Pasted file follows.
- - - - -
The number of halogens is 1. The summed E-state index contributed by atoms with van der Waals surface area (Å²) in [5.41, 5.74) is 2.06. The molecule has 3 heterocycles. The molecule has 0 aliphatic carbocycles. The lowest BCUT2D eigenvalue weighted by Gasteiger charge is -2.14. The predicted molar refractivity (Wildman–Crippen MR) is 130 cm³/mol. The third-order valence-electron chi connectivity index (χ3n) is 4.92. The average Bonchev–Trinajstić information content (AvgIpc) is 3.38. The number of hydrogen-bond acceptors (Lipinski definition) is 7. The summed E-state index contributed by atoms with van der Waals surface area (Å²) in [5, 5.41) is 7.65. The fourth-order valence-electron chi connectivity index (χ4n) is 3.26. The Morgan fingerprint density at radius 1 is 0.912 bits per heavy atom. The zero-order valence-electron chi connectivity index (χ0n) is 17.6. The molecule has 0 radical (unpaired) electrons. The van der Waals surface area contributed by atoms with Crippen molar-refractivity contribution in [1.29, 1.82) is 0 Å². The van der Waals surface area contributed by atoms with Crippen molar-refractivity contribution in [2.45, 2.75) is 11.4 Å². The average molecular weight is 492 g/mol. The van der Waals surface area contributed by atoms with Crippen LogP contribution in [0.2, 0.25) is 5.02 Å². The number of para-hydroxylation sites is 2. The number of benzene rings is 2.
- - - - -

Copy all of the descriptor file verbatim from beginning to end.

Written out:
The number of halogens is 1. The summed E-state index contributed by atoms with van der Waals surface area (Å²) in [5.41, 5.74) is 2.06. The molecule has 3 heterocycles. The molecule has 0 aliphatic carbocycles. The lowest BCUT2D eigenvalue weighted by Gasteiger charge is -2.14. The predicted molar refractivity (Wildman–Crippen MR) is 130 cm³/mol. The third-order valence-electron chi connectivity index (χ3n) is 4.92. The average Bonchev–Trinajstić information content (AvgIpc) is 3.38. The number of hydrogen-bond acceptors (Lipinski definition) is 7. The summed E-state index contributed by atoms with van der Waals surface area (Å²) in [5, 5.41) is 7.65. The fourth-order valence-electron chi connectivity index (χ4n) is 3.26. The Morgan fingerprint density at radius 1 is 0.912 bits per heavy atom. The zero-order valence-electron chi connectivity index (χ0n) is 17.6. The molecule has 0 radical (unpaired) electrons. The van der Waals surface area contributed by atoms with Crippen molar-refractivity contribution in [1.29, 1.82) is 0 Å². The van der Waals surface area contributed by atoms with Crippen molar-refractivity contribution in [2.45, 2.75) is 11.4 Å². The average molecular weight is 492 g/mol. The van der Waals surface area contributed by atoms with Crippen LogP contribution in [0.2, 0.25) is 5.02 Å². The number of para-hydroxylation sites is 2. The number of benzene rings is 2.